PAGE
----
Although classical computable model theory is most naturally concerned with countable domains, several methods – some old, some new – have extended its basic concepts to uncountable structures. Unlike in the classical case, however, no single dominant approach has emerged, and different methods reveal different aspects of the computable content of uncountable mathematics. Furthermore, uncountable computable model theory is still in an early stage of development, and, in particular, there has been relatively little work on connecting and comparing the various available approaches. Two Effective Mathematics of the Uncountable workshops were held at the CUNY Graduate Center in New York on August 18–22, 2008 and August 17–21, 2009, organized by Noam Greenberg, Joel Hamkins, Denis Hirschfeldt, and Russell Miller, with support from a Templeton Foundation “Exploring the Infinite” program grant. The aim of these workshops was to introduce a variety of approaches to uncountable computable model theory to researchers and students in computability theory and related fields, and to encourage collaboration between those who have developed and studied different facets of the effective content of uncountable mathematics.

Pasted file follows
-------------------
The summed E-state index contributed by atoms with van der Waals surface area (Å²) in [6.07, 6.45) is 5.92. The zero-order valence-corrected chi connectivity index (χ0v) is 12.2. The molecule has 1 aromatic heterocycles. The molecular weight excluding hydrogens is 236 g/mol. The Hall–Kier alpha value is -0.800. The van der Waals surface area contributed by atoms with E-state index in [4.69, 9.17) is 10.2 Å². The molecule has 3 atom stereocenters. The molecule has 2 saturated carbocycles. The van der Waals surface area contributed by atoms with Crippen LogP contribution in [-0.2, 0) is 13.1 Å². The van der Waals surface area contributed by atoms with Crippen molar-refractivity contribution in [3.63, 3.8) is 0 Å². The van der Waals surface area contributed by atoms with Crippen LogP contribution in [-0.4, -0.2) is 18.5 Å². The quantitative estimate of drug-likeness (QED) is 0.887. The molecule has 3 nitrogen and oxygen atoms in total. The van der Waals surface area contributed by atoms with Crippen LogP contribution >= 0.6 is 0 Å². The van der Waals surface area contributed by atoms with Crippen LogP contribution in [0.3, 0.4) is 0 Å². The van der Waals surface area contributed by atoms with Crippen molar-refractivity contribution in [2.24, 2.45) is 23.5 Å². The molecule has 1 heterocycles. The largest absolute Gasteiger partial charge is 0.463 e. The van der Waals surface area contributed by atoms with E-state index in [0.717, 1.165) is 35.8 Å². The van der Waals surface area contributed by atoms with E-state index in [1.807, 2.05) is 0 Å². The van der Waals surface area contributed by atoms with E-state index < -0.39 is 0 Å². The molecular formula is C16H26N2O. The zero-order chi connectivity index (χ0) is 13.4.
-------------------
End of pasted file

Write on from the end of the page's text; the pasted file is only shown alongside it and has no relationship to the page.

Speaking at the EMU workshops were researchers with a wide range of backgrounds and motivations: Nate Ackerman, Wesley Calvert, Samuel Coskey, Noam Greenberg, Joel Hamkins, Denis Hirschfeldt, Julia Knight, Peter Koepke, David Linetsky, Robert Lubarsky, Russell Miller, Antonio Montalbán, Ansten Mørch Klev, Kerry Ojakian, Gerald Sacks, Richard Shore, Alexei Stukachev, and Philip Welch.